Name:                                                                                                  Date: Quiz IV   Vignette 1.   Johnny … Read More...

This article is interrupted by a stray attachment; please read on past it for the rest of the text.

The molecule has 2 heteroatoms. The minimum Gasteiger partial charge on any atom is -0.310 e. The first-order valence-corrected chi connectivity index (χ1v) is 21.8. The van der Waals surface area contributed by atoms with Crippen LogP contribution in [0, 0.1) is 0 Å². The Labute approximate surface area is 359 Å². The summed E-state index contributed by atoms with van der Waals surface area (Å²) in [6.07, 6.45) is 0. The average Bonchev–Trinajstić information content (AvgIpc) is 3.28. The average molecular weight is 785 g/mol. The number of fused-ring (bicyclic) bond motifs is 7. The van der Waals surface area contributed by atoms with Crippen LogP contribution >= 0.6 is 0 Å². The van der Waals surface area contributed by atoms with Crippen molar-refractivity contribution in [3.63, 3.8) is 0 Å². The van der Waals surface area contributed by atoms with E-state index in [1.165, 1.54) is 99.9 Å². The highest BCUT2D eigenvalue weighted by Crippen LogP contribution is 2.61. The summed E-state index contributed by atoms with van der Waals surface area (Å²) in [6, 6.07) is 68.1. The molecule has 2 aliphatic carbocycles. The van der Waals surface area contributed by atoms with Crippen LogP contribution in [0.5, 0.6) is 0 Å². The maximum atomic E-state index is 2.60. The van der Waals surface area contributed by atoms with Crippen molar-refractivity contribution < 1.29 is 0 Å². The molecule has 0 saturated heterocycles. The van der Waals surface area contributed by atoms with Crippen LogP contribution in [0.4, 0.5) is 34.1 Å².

Que 1: true of false a) Both silicon and germanium atoms have four valances electrons b) When forward-biased , a diode has a very high resistance c) A zener diode is designed to operate in the forward-bias region and has higher reverse breakdown voltage level than regular diode Write the word or phrase that best completes each statement or answers the questions: d) In semiconductor, in addition to the electron flow, there is also another kind of charge flow referred as………………. e) A silicon diode in placed in series with 2kΩresistor and a 14 V dc power supply. The current ID is: i) 6.65 mA ii) 2.2 mA iii)7.5 mA iv) 14 mA f) The series resistor that limits the forward current length through a silicon diode to 8 mA if the power supply voltage is 9.5V is : i) 1.1 kΩ ii) 2.2 kΩ iii) 9.5 mA iv) 4.7 mA FIGURE g) Determine the diode current IZ for the circuit of figure 1-2: assume VZ = 3.9 V i) 8.1 mA ii) 3.55 mA iii) 24.5 mA iv) 13.64 mA h) Determine the current through a 20 mA yellow LED when the power supply voltage is 15 V the series resistor is 2k ohm and the diode is put in backward. Assume VLED = 2V i) 20 mA ii) 0 mA iii) 10 mA iv) 6.5 mA Write the word or phrase that best completes each statement or answers the questions: i) Zener diode is a p-n junction diode that is desgined for specifc…………………voltage j) ………………………….is the process by which impurity atoms are introduced to the instrisic semiconductor in order to alter the balance between holes and electrons. 1) The average value of s full-wave rectifier with a peak vaue of 17V ia 108V 2) If the frequency of input signal of the full wave reflector is 60Hz, the output frequency is 120Hz 3) The cathode of a zener diode, when conducting is:y i) at 0.7V ii) more positive than anode iii) more negative than anode iv) -0.7V 4) A given transformer with turn ratio 12:1has an input of 115V at 60Hzthe paek output voltage v0 (p) is i) 9.58 V ii) 6.78V iii) 11.5 V iv) 13.55 V FIGURE 2-1 5) The output voltage of V0(DC)for the full wave rectifier of figure 2-1 is i) 18.07 V ii) 12.78 V iii) 8.3 V iv) 5.74 V FIGURE 2-2 6) The voltage V2(P) for the full-wavr bridge rectifier of figure 2-2 is i) 17.37 V ii)1 6.67 V iii) 12.78 V iv) 18.07 V 7) Assume the current I0(DC) in figure is 100mA and C= 2400µF .the ripple voltage vr (p-p) i) 694mV ii) 424 mV iii) 121 V iv) 347 V Use figure 2-3 for questions below: Assume that RS = 75, RL = 160 FIGURE 2-3 8) The output voltage V0 is i) 7.5 V ii) 10 V iii) 8.5 V iv) 12 V Write the word or phrase that best completes each statement or answers the questions: 9) The magnitude of the peak-to-peak ripple voltage vr (p-p) is directly proportional to the output …………………. 10) The ripple voltage at the filter section vr (p-p) can be reduced by increasing the value